Well…Camp Bell went on the market on Monday, April 11. There was a showing on Saturday, April 16. We had an offer on Sunday, April 17. And, we closed the deal on Tuesday, May 17, five weeks after Camp Bell went up for sale. With the right house in perfect condition in the right neighborhood at the right price being marketed by a super real estate agent it is possible to sell a house in today’s tough market!

Unfinished Business

We’re not sure what took longer, packing 369 boxes or unpacking them. Needless to say, you know what we’ve been doing since we moved in. The phrase “Hey, do you remember this thing!?” has been said too many times to count. As of last week there was still one unopened box under the living room bench seat. It has a label on it so we could look up what’s inside, but, as they say, if we haven’t needed it by now…

One thing that contributed to our long unpacking process was that we chose not to finish the workshop when we finished the house. Ron had planned to work on it, himself, but March became July became September and he finally (with Valerie’s prodding) decided to just let Steve, our builder, finish it. Wow! That was a great decision. Steve does awesome finish work and the shop came out way better than we expected! We’ve spent the last few weeks unpacking those boxes, putting away long lost tools, and getting ready to be crafty, again.

Our Local Fauna – Bear and Delinquents

Although our house is just one mile from downtown Asheville we live in the woods. Lots are large and homes are sparse and the further you go up Town Mountain towards the Blue Ridge Parkway the fewer people and the more wildlife you see. Turkey, fox, coyote, bobcat, and black bear are common sights. In the late summer and fall as the bear search for food they become a bit too common. We had bear within peach-throwing distance of our house or along Serena’s walk nearly every day. Ron had to shoo one away that was sitting in our front yard eating berries off a bush, and Serena, on two occasions, chased one down the street. They are skittish and will respond to yelling and hand waving but it is a bit unnerving to walk out the door or round a bend in the road and happen upon a 250lb bear sitting there staring at you.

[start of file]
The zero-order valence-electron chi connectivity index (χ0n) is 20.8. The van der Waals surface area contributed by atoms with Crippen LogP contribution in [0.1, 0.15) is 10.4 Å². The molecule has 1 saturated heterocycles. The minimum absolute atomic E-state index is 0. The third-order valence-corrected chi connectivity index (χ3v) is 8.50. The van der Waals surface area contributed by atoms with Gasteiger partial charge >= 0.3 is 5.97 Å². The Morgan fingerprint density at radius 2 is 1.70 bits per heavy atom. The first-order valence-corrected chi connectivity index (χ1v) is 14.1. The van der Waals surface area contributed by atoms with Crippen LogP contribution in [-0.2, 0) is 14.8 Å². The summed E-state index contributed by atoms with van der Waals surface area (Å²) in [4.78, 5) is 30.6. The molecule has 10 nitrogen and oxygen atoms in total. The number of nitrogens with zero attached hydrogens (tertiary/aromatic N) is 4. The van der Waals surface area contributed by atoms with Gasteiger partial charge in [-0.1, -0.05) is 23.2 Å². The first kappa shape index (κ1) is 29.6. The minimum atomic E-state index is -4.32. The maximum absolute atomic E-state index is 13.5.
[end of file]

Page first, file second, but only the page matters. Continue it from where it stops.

While the bear come from the woods, our other local fauna, delinquents, comes from downtown. We live in the only house on a dead-end street about 500’ from the end. The dead-end was created in 1977 when Interstate 240 was cut through the mountain and split Vance Gap Road. Our neighbors tell us that since then our street has been a magnet for mischief-makers. Luckily, we only had one incident during construction when someone stole the American flag from our front porch.

Wait, what? Someone stole your flag? Yep. It was a she, last January, in the dark of night. She ripped it from the flagpole and ran back to her car. We caught the whole thing with our security cameras. Ron reported it to channel 13 and sent them the video. Next thing we know the news crew is out front and Ron is being interviewed on TV to tell the sordid tale. They ran the story, “Our Top Story, Tonight”, for several days. The thief was never caught, but hopefully, with her picture splattered all over the TV, she and her family were thoroughly embarrassed.

Won’t You Be My Neighbor

Our neighborhood is not all bear and delinquents. The people who live here are fantastic and are a good match for us. Everyone’s laid back, friendly and inviting. Being on a quiet street, we have dog walkers going by the house throughout the day – Serena likes that. Wayne and Sally hold fantastic, over-the-top, dinner parties. We held a tamalada (a tamale making party) and have had neighbors over for ribs and pizza. Ron’s found a couple BBQ buddies and Valerie will be looking at starting a Town Mountain Book Club.

A Walk in the Woods

With our relocation fun behind us and our hiking boots unpacked we were able to get out and explore the area this summer. Every Friday the Blue Ridge Parkway rangers hold guided hikes on trails along the parkway and we made it out for at least a half dozen. The rangers talk about the history of the area, the geology of the region, and the plants and animals we might see. This was a great way for us to learn about the mountains of North Carolina and to get some exercise as well. We also went hiking several times on our own. One of our favorite hikes was on the Laurel River Trail, and old abandoned railroad bed, near the North Carolina/Tennessee line. On that hike we got to check something unique off our bucket list: “Saw a live rattlesnake in the wild!”